You may remember Cosmos, the 1980 PBS series by Carl Sagan. Maybe you also recall Sagan’s “Cosmic Calendar” from the series, where in order to put the immensely vast history of the universe into a comprehensible scale, he mapped it onto a calendar year. In other words, if the entire history of the universe were one year, with the big bang in the first second of midnight on January first, and the present day on the last second of December 31st, New Year’s Eve. A project of mine this year has been to note the major events in the Cosmic Calendar, on the real calendar, on this blog!
September 14th on the Cosmic Calendar: The sun, our solar system, and the Earth form. At this point the Earth is molten, and undergoing frequent impacts, the period referred to as ‘heavy bombardment’. There is no moon just yet either.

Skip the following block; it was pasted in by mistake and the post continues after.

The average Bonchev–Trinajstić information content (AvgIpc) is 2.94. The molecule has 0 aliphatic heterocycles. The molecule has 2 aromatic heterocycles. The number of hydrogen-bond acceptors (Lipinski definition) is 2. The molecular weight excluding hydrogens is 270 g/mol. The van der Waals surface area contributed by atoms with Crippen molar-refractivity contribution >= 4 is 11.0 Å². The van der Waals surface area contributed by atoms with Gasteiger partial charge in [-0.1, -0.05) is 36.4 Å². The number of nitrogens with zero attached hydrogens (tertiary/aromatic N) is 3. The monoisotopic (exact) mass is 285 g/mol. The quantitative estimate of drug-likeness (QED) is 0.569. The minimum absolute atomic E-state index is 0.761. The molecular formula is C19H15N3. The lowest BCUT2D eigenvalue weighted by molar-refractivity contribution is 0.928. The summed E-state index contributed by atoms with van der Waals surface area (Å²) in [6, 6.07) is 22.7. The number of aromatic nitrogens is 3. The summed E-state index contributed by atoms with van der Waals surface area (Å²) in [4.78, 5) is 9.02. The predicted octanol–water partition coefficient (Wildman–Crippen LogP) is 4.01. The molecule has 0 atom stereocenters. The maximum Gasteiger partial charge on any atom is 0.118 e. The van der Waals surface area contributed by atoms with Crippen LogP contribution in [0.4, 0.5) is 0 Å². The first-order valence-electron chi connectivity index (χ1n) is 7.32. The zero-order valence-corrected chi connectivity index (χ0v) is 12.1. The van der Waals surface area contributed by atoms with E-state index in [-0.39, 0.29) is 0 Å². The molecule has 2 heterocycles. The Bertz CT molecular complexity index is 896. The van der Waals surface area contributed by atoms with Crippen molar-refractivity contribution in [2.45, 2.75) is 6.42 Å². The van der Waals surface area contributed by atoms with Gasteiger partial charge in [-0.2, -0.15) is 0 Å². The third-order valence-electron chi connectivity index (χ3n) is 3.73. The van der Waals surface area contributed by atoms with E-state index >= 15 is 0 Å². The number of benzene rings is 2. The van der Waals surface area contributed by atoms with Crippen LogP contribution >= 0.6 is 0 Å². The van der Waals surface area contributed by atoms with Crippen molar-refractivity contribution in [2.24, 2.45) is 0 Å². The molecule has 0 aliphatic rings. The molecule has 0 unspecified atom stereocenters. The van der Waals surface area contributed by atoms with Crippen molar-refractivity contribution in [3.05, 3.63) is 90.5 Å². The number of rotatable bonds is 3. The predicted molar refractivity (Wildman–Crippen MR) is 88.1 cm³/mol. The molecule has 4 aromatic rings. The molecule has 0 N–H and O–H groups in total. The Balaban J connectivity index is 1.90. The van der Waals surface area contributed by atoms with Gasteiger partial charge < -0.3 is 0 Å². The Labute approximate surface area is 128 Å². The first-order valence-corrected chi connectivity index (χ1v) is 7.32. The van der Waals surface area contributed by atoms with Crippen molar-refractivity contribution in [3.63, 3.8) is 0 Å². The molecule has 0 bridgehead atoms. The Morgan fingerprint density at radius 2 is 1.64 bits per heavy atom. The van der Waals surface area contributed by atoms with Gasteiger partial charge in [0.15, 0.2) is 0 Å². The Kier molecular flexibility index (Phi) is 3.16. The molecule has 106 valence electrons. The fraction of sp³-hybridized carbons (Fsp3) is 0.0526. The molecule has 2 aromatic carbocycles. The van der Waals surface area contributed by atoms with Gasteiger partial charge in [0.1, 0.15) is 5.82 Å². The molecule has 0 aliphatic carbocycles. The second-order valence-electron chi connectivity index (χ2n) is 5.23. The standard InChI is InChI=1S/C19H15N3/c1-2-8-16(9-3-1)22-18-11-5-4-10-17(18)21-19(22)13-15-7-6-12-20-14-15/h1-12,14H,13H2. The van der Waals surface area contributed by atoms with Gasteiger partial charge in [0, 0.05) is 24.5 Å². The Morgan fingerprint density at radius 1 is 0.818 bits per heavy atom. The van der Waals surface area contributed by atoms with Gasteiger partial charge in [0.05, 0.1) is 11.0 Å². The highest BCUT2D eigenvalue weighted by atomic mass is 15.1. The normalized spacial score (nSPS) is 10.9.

Think back to the beginning of the year. Imagining the history of the universe as the year… here we are approaching the end of the year and only just now is there even a planet for us, and it’s far from liveable yet. This starts to give a sense of just how inconceivably vast is the span of time we’re talking about. This is only the third post in this series — only the third event in the history of the universe that most people would care about. There will be two more posts — one later this month and one in November, then 15 or 16 all in December! The dinosaurs are right before Christmas and the mammals right after! Ancient history is right at the end of the year with us today!